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With about a month to go before Tax Day (don’t shoot the messenger), the most recent tax data suggests that taxpayers still aren’t rushing to file.

The IRS has received 54,030,000 individual income tax returns as of March 1, 2024, a 1.7% decline from the previous year. And while the IRS points to the current tax season beginning about a week later than it did in 2023, the due date is earlier in 2024—April 15 in 2024 compared to April 18 in 2023. A more compressed season (78 days in 2024, compared to 86 days in 2023) should mean taxpayers would be motivated to file early, since there are far fewer days to procrastinate. That is clearly not the case in 2024. (☆)

More likely? Taxpayers are waiting to file until the Tax Relief for American Families and Workers Act becomes law. The legislation, which would, among other things, expand the child tax credit retroactively to the 2023 tax year, was announced in mid-January and passed the House at the end of the month. However, the bill has stalled in the Senate—as of now, no vote has been scheduled. Yes, still. (☆)

President Joe Biden took the opportunity during his State of the Union address to call on Congress to restore the expanded child tax credit. But Mark W. Everson, vice chairman of alliantgroup, and IRS commissioner from 2003-2007, noted a glaring omission: no mention of the research and development (R&D) credit. Restoring the R&D credit has broad bipartisan support—and is particularly popular with corporations who might not be excited about other parts of Biden’s plan. The corporate-friendly provision made some of the more family-friendly parts of the bill more appealing for some members of Congress. Not mentioning it in the speech was, Everson says, “A missed opportunity.” (☆)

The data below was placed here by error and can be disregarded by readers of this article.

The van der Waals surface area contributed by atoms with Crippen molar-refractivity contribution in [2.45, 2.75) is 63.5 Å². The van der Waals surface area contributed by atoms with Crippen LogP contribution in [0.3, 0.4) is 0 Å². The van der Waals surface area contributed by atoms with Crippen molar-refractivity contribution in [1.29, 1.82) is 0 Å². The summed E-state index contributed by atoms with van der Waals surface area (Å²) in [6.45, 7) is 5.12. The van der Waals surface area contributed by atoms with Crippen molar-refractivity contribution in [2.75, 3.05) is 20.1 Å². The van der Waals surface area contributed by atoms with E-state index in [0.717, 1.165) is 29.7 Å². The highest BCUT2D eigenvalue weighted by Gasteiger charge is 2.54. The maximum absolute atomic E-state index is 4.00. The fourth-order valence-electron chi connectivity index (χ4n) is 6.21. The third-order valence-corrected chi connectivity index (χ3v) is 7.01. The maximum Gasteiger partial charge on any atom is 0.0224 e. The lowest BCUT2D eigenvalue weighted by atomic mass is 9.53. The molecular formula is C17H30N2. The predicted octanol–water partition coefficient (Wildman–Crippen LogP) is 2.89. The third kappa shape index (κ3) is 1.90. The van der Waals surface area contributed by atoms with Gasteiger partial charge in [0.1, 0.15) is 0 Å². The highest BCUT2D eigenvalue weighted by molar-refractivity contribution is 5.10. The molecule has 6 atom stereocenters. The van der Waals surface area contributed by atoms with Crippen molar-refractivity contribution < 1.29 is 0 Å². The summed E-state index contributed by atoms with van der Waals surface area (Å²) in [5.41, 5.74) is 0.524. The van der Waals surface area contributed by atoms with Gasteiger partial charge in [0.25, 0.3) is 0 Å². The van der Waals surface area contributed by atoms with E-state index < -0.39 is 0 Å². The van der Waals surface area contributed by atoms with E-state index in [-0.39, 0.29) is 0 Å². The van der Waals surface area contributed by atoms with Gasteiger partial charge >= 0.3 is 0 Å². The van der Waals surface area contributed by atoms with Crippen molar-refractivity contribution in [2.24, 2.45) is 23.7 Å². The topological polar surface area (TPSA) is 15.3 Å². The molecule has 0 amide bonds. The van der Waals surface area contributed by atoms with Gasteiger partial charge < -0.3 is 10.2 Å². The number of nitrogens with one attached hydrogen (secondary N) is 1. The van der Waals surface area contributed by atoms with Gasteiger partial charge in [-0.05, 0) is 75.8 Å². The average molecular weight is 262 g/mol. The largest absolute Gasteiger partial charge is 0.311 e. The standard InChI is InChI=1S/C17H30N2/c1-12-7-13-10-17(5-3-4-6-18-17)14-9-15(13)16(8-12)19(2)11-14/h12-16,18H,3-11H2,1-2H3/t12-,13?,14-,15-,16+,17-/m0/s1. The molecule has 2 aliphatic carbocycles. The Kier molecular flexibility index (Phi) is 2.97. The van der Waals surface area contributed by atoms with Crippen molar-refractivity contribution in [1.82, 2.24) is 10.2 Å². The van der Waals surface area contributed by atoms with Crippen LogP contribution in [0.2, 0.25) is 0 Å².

Biden also took the opportunity to tout parts of his economic plan. The President claimed that 1,000 American billionaires pay an average tax rate of 8.2%. He wants to boost that to a minimum tax rate of 25% while reiterating a promise that under his Administration, “nobody earning less than $400,000 a year will pay an additional penny in federal taxes—nobody—not one penny.” That’s consistent with the messaging we’ve been hearing from the U.S. Treasury and the IRS.

The White House also wants to eliminate tax loopholes, such as those associated with carried interest, estate and gift taxes, and life insurance. There are no clear winners or losers yet, but the ongoing debate highlights the complex and multi-faceted nature of tax policy discussions in the U.S.

Maybe the most controversial aspect of Biden’s plan is to boost the corporate tax rate to at least 21% and end tax breaks for “Big Pharma, Big Oil, private jets, massive executive pay.” He reminded the country that he had previously represented corporate-friendly Delaware for 36 years, adding, “I’m not anti-corporation.”